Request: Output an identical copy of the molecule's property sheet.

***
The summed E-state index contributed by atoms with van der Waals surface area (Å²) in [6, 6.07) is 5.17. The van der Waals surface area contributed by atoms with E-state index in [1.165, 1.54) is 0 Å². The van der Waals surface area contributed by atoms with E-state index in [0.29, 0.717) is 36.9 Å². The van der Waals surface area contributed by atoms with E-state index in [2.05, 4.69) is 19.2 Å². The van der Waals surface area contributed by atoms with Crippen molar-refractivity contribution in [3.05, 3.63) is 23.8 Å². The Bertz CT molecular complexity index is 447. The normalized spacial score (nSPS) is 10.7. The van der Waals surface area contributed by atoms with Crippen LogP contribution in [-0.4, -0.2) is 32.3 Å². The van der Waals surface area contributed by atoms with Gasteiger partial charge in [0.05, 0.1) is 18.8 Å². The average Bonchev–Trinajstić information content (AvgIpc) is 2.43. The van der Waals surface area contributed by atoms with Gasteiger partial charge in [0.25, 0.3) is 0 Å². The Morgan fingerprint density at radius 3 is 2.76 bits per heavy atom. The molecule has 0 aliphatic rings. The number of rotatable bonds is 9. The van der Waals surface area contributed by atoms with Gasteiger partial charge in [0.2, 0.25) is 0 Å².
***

The summed E-state index contributed by atoms with van der Waals surface area (Å²) in [6, 6.07) is 5.17. The van der Waals surface area contributed by atoms with E-state index in [1.165, 1.54) is 0 Å². The van der Waals surface area contributed by atoms with E-state index in [0.29, 0.717) is 36.9 Å². The van der Waals surface area contributed by atoms with E-state index in [2.05, 4.69) is 19.2 Å². The van der Waals surface area contributed by atoms with Crippen molar-refractivity contribution in [3.05, 3.63) is 23.8 Å². The Bertz CT molecular complexity index is 447. The normalized spacial score (nSPS) is 10.7. The van der Waals surface area contributed by atoms with Crippen LogP contribution in [-0.4, -0.2) is 32.3 Å². The van der Waals surface area contributed by atoms with Gasteiger partial charge in [0.05, 0.1) is 18.8 Å². The average Bonchev–Trinajstić information content (AvgIpc) is 2.43. The van der Waals surface area contributed by atoms with Gasteiger partial charge in [0.25, 0.3) is 0 Å². The Morgan fingerprint density at radius 3 is 2.76 bits per heavy atom. The molecule has 0 aliphatic rings. The number of rotatable bonds is 9. The van der Waals surface area contributed by atoms with Gasteiger partial charge in [0.2, 0.25) is 0 Å².